A man and woman holding hands

 

Written by Jacob Terranova

 

Funeral homes across the country are facing a growing problem. Their storage rooms are filling up with unclaimed urns.

 

The Cremation Association of North America (CANA) estimates that there are more than 2 million uncollected urns in funeral homes across North America. Experts worry that as cremation rates rise, the number of unclaimed urns will rise along with it.

 

Why So Many Unclaimed Remains?

It’s hard to say for sure why so many cremated remains go unclaimed each year. Experts believe there are several factors in play.

 

Sometimes family members can’t decide what to do with the ashes or aren’t aware of their options. They believe cremation is the final disposition. Many families don’t realize they can choose to scatter the ashes, bury them in a cemetery or columbarium, or keep them at home. Another reason is that some families just assume the funeral home will take care of it. In other cases, the deceased has no known relatives or became estranged with their family.

 

Laws About Abandoned Ashes

The disposition of human remains is typically the right of the next of kin or a spouse. This can be hard for funeral directors who want to give the departed a respectful send-off. Funeral homes spend years of exhaustive efforts trying to contact or search for relatives. After that, many funeral homes go on to keep unclaimed ashes for several years, even decades.

 

The laws about what to do with abandoned cremated remains can be tricky to navigate. And they also vary from state to state. According to a Los Angeles Times report, “A majority of states have laws setting minimum waiting periods for funeral homes to store unclaimed cremated remains, ranging from 60 days to four years. About a dozen states have no laws or regulations.”

 

But in the past few years, new laws are being considered to help funeral directors with unclaimed remains. Here you can find an overview of the laws regarding unclaimed ashes in each state.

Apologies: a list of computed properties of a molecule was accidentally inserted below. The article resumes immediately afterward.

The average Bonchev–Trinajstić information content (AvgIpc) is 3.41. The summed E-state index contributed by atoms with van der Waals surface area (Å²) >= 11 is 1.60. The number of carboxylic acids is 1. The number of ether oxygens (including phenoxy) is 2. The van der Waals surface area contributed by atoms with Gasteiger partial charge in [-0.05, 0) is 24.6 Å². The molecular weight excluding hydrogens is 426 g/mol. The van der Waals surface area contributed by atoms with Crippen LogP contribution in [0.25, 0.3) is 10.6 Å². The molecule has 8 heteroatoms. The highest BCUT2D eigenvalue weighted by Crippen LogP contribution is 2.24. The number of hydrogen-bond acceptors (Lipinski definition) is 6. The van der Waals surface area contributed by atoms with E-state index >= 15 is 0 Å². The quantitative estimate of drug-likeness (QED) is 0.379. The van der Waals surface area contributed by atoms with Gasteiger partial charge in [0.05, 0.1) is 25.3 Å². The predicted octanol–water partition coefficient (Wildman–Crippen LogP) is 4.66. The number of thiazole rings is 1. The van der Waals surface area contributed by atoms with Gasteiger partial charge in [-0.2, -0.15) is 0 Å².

Resources for Funeral Directors

  • Contact the Missing In America Project. The Missing In America Project helps to “locate, identify and inter the unclaimed cremated remains of American veterans through the joint efforts of private, state and federal organizations. [And] to provide honor and respect to those who have served this country by securing a final resting place for these forgotten heroes.” To date, the project has visited more than 2,000 funeral homes. And they have helped identify and inter the remains of more than 3,000 veterans.
  • List your unclaimed remains on Forgotten Ashes. Forgotten Ashes is an online database that helps match unclaimed ashes with surviving relatives. According to the website, the online database can be used by any “funeral home, cremation provider or municipal entity can register (completely free of charge) to list their own inventory of forgotten ashes, which will be available 24 hours a day, all year long, until they wish to remove them or until they have been claimed.”
  • If your funeral home resides in a state that allows you to scatter the abandoned ashes after getting the family’s permission, you can try searching on Eternity Gardens. Eternity Gardens provides an online listing of cremation gardens throughout North America. From here, you can find a meaningful place to scatter the ashes of the deceased.

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